Great idea vs great idea
Sometimes great ideas have the unintended consequence of obstructing other great ideas. Case in point– medical centered homes vs extended hours for primary care services.
Last month I had a conversation with Dr. Michael Fine, the Director of the RI Department of Health. He told me about his vision for expanding access to primary care. That vision included having doctors’ offices open at night and on the weekends to avoid costly and unnecessary trips to the emergency room.
Dr. Tanya Becker, a women in my running club who’s also a pediatrician, is trying to do exactly that- offer primary care for children after traditional doctors’ offices have already closed. She says there’s a real need for this kind of care, especially for working parents-
That parent who picks their child up from day care who might just have a rash or might just have some diarrhea, if that day care or that school says we can’t have your child return until they’ve seen a doctor… the only two options are to one- go to the emergency room for something that’s non emergent or go to an urgent care clinic for something that’s not urgent.
Both the emergency room and the urgent care center charge more than a primary care office, so parents and their insurer are paying more for services that should be reserved for extreme health problems. Dr. Becker says there’s another problem with relying on emergency rooms for milder health issues-
Through the emergency departments, these people are triaged. So if they’re just coming in for a diaper rash, they could sit for hours and hours waiting to be seen.
To resolve those issues, Dr. Becker wants to open a pediatric center that offers primary care from 5pm to 10pm.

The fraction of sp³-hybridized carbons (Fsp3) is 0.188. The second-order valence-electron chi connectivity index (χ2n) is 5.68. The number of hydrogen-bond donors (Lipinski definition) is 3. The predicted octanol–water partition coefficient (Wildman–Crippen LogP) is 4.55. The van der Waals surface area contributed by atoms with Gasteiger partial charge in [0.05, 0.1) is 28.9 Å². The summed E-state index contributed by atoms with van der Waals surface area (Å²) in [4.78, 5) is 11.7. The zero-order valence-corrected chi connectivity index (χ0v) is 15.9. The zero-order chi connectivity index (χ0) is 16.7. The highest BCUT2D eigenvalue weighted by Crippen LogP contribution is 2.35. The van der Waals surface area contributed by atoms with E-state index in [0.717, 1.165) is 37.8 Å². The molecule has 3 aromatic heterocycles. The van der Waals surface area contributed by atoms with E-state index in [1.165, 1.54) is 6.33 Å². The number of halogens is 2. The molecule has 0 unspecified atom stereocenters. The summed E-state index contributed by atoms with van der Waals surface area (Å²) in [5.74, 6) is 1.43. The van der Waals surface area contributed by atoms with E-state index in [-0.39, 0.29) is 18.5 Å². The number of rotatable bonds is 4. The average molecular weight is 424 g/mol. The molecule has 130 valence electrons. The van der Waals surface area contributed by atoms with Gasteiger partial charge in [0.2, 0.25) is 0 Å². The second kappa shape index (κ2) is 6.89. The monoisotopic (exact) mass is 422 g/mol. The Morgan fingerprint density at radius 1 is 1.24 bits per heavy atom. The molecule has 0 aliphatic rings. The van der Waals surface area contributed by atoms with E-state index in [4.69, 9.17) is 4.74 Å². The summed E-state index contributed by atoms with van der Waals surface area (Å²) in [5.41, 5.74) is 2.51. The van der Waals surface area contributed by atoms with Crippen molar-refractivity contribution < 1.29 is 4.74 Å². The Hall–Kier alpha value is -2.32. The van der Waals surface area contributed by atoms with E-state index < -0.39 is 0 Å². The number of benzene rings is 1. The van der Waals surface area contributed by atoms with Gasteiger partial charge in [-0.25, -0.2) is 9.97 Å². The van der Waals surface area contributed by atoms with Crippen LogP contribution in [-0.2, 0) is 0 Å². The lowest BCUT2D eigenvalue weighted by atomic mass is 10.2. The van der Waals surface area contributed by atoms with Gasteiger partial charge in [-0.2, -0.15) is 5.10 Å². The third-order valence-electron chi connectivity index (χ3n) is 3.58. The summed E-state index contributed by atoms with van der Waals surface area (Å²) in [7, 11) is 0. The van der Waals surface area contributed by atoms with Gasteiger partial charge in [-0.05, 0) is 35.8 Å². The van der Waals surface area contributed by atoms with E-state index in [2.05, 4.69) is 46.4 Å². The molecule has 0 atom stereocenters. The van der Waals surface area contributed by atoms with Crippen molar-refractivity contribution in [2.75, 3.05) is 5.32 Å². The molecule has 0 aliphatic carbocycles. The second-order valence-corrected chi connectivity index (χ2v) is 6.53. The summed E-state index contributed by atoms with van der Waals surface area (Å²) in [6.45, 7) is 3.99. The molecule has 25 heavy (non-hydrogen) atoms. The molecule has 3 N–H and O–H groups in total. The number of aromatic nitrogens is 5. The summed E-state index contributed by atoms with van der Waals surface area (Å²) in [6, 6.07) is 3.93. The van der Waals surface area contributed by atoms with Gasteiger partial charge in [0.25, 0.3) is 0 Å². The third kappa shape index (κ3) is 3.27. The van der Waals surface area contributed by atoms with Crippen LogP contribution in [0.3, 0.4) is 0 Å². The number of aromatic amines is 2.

But she’s encountered a bureaucratic roadblock.
What’s the problem? About 50% of her patients receive health insurance through RIte Care– the state sponsored program for low income families. But RIte Care will only pay doctors who’ve been designated as the child’s “Primary Care Provider” or PCP.
Deb Florio with the Department of Human Services says there’s a logic to this. Rhode Island wants children and adults to have a “medical home”- a place where they get consistent care. Requiring a PCP means a single doctor has ownership over the patient’s overall health needs. The physician can keep a closer eye on things like immunizations and chronic diseases.
But that also means if Dr. Tanya Becker wants to offer after hours primary care to all children in the state, she won’t get reimbursed for the ones on RIte Care. That’s a problem when half of the children she serves are low income.
Becker says she’s in complete support of the medical home model, and her center would compliment, not threaten that doctor patient relationship.
I’m saying let’s provide primary care for people that don’t have a choice but to go after hours because their physician’s office is closed.
Becker says she’d make it a practice to communicate with primary care doctors about the services their patients receive at the pediatric center. That’s a courtesy she doesn’t usually get when her patients go to the emergency room or an urgent care clinic.
I’ve asked Neighborhood Health Plan if there’s any flexibility in the way it processes reimbursements so Becker can get paid for offering these services. The company sounds willing to figure something out. Tom Boucher with Neighborhood says-
We think Dr. Becker is a great doctor, are proud to have her in our network and are interested in her innovative pediatric urgent care concept. Conversations are ongoing with Dr. Becker and we are looking at how we can work together to meet the needs of the community.
In the meantime, Becker is looking at relabeling her center as a “walk in clinic.” Perhaps that title will give her more billing options. Either way, she’s not giving up.
Nothing will get me down. I’ll continue to make phone calls and write emails and do my own personal research to see how I can make this happen.
Here’s hoping both great ideas can eventually exist in harmony.